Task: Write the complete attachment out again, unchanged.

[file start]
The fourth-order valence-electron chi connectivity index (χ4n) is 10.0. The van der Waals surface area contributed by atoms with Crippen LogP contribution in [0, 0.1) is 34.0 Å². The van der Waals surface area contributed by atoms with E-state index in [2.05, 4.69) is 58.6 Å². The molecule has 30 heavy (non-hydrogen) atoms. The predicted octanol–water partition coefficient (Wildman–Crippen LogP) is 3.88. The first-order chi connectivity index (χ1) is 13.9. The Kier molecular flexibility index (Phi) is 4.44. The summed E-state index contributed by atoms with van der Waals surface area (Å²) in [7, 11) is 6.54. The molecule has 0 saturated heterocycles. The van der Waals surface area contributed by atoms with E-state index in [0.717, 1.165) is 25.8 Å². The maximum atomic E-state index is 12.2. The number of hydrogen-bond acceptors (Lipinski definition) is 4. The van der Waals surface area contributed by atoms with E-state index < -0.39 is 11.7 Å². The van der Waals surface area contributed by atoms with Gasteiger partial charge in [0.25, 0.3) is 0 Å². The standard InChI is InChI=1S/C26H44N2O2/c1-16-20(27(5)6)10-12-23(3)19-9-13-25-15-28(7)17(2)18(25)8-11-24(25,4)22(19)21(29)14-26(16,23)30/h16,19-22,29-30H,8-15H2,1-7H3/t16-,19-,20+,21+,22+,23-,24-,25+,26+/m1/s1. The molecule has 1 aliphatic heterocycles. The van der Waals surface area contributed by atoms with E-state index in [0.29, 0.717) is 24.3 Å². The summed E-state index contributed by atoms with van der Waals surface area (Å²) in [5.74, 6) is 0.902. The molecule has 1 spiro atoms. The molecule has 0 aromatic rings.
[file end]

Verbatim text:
The fourth-order valence-electron chi connectivity index (χ4n) is 10.0. The van der Waals surface area contributed by atoms with Crippen LogP contribution in [0, 0.1) is 34.0 Å². The van der Waals surface area contributed by atoms with E-state index in [2.05, 4.69) is 58.6 Å². The molecule has 30 heavy (non-hydrogen) atoms. The predicted octanol–water partition coefficient (Wildman–Crippen LogP) is 3.88. The first-order chi connectivity index (χ1) is 13.9. The Kier molecular flexibility index (Phi) is 4.44. The summed E-state index contributed by atoms with van der Waals surface area (Å²) in [7, 11) is 6.54. The molecule has 0 saturated heterocycles. The van der Waals surface area contributed by atoms with E-state index in [0.717, 1.165) is 25.8 Å². The maximum atomic E-state index is 12.2. The number of hydrogen-bond acceptors (Lipinski definition) is 4. The van der Waals surface area contributed by atoms with E-state index < -0.39 is 11.7 Å². The van der Waals surface area contributed by atoms with Gasteiger partial charge in [0.25, 0.3) is 0 Å². The standard InChI is InChI=1S/C26H44N2O2/c1-16-20(27(5)6)10-12-23(3)19-9-13-25-15-28(7)17(2)18(25)8-11-24(25,4)22(19)21(29)14-26(16,23)30/h16,19-22,29-30H,8-15H2,1-7H3/t16-,19-,20+,21+,22+,23-,24-,25+,26+/m1/s1. The molecule has 1 aliphatic heterocycles. The van der Waals surface area contributed by atoms with E-state index in [0.29, 0.717) is 24.3 Å². The summed E-state index contributed by atoms with van der Waals surface area (Å²) in [5.74, 6) is 0.902. The molecule has 1 spiro atoms. The molecule has 0 aromatic rings.